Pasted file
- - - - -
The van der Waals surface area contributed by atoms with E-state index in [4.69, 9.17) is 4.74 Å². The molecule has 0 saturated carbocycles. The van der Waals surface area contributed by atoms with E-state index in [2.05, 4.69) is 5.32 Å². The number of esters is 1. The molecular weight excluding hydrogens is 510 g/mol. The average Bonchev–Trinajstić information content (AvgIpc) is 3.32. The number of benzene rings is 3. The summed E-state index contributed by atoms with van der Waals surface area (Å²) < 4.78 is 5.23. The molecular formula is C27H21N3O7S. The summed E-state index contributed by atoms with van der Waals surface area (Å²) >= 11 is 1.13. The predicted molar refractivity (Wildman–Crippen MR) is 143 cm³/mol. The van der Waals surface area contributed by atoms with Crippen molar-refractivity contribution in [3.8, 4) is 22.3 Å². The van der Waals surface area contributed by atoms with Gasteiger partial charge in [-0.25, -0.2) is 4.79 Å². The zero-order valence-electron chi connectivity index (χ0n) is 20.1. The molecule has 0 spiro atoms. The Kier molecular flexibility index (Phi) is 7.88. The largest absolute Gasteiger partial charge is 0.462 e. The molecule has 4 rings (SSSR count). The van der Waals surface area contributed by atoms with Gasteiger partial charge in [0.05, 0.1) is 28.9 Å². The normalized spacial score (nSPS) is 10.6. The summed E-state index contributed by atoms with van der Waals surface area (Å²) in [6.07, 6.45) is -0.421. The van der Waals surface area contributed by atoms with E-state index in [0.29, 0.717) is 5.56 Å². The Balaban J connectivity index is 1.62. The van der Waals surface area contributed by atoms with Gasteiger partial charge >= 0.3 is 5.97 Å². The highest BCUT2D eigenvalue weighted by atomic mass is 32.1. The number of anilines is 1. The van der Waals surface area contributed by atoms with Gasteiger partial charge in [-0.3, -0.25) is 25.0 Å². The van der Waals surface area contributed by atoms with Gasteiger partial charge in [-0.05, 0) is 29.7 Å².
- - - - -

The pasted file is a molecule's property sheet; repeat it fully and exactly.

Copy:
The van der Waals surface area contributed by atoms with E-state index in [4.69, 9.17) is 4.74 Å². The molecule has 0 saturated carbocycles. The van der Waals surface area contributed by atoms with E-state index in [2.05, 4.69) is 5.32 Å². The number of esters is 1. The molecular weight excluding hydrogens is 510 g/mol. The average Bonchev–Trinajstić information content (AvgIpc) is 3.32. The number of benzene rings is 3. The summed E-state index contributed by atoms with van der Waals surface area (Å²) < 4.78 is 5.23. The molecular formula is C27H21N3O7S. The summed E-state index contributed by atoms with van der Waals surface area (Å²) >= 11 is 1.13. The predicted molar refractivity (Wildman–Crippen MR) is 143 cm³/mol. The van der Waals surface area contributed by atoms with Crippen molar-refractivity contribution in [3.8, 4) is 22.3 Å². The van der Waals surface area contributed by atoms with Gasteiger partial charge in [-0.25, -0.2) is 4.79 Å². The zero-order valence-electron chi connectivity index (χ0n) is 20.1. The molecule has 0 spiro atoms. The Kier molecular flexibility index (Phi) is 7.88. The largest absolute Gasteiger partial charge is 0.462 e. The molecule has 4 rings (SSSR count). The van der Waals surface area contributed by atoms with Gasteiger partial charge in [0.05, 0.1) is 28.9 Å². The normalized spacial score (nSPS) is 10.6. The summed E-state index contributed by atoms with van der Waals surface area (Å²) in [6.07, 6.45) is -0.421. The van der Waals surface area contributed by atoms with E-state index in [0.29, 0.717) is 5.56 Å². The Balaban J connectivity index is 1.62. The van der Waals surface area contributed by atoms with Gasteiger partial charge >= 0.3 is 5.97 Å². The highest BCUT2D eigenvalue weighted by atomic mass is 32.1. The number of anilines is 1. The van der Waals surface area contributed by atoms with Gasteiger partial charge in [-0.3, -0.25) is 25.0 Å². The van der Waals surface area contributed by atoms with Gasteiger partial charge in [-0.05, 0) is 29.7 Å².